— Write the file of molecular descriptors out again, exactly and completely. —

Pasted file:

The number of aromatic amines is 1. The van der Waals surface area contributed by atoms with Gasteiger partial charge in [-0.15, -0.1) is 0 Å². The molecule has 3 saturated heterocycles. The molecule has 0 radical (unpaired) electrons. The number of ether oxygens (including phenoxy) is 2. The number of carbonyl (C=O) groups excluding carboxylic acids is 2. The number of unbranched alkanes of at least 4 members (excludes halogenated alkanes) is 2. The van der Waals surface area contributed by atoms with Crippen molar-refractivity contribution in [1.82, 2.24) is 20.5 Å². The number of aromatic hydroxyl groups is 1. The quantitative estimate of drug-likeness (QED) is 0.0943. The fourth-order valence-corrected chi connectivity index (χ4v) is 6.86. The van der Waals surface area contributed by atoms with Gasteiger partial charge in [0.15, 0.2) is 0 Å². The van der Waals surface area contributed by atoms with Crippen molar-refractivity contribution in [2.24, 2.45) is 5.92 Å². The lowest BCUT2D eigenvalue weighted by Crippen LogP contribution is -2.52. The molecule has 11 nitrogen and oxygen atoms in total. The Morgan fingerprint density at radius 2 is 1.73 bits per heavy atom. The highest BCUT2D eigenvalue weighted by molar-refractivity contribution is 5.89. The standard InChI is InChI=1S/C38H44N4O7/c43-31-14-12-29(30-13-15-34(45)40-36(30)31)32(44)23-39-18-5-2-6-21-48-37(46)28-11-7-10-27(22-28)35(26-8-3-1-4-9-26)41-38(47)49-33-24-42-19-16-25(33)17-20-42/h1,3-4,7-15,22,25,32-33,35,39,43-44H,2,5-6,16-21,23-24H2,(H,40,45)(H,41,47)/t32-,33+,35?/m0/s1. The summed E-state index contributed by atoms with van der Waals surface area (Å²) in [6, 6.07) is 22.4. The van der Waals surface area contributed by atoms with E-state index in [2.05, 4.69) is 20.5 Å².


The number of aromatic amines is 1. The van der Waals surface area contributed by atoms with Gasteiger partial charge in [-0.15, -0.1) is 0 Å². The molecule has 3 saturated heterocycles. The molecule has 0 radical (unpaired) electrons. The number of ether oxygens (including phenoxy) is 2. The number of carbonyl (C=O) groups excluding carboxylic acids is 2. The number of unbranched alkanes of at least 4 members (excludes halogenated alkanes) is 2. The van der Waals surface area contributed by atoms with Crippen molar-refractivity contribution in [1.82, 2.24) is 20.5 Å². The number of aromatic hydroxyl groups is 1. The quantitative estimate of drug-likeness (QED) is 0.0943. The fourth-order valence-corrected chi connectivity index (χ4v) is 6.86. The van der Waals surface area contributed by atoms with Gasteiger partial charge in [0.15, 0.2) is 0 Å². The van der Waals surface area contributed by atoms with Crippen molar-refractivity contribution in [2.24, 2.45) is 5.92 Å². The lowest BCUT2D eigenvalue weighted by Crippen LogP contribution is -2.52. The molecule has 11 nitrogen and oxygen atoms in total. The Morgan fingerprint density at radius 2 is 1.73 bits per heavy atom. The highest BCUT2D eigenvalue weighted by molar-refractivity contribution is 5.89. The standard InChI is InChI=1S/C38H44N4O7/c43-31-14-12-29(30-13-15-34(45)40-36(30)31)32(44)23-39-18-5-2-6-21-48-37(46)28-11-7-10-27(22-28)35(26-8-3-1-4-9-26)41-38(47)49-33-24-42-19-16-25(33)17-20-42/h1,3-4,7-15,22,25,32-33,35,39,43-44H,2,5-6,16-21,23-24H2,(H,40,45)(H,41,47)/t32-,33+,35?/m0/s1. The summed E-state index contributed by atoms with van der Waals surface area (Å²) in [6, 6.07) is 22.4. The van der Waals surface area contributed by atoms with E-state index in [2.05, 4.69) is 20.5 Å².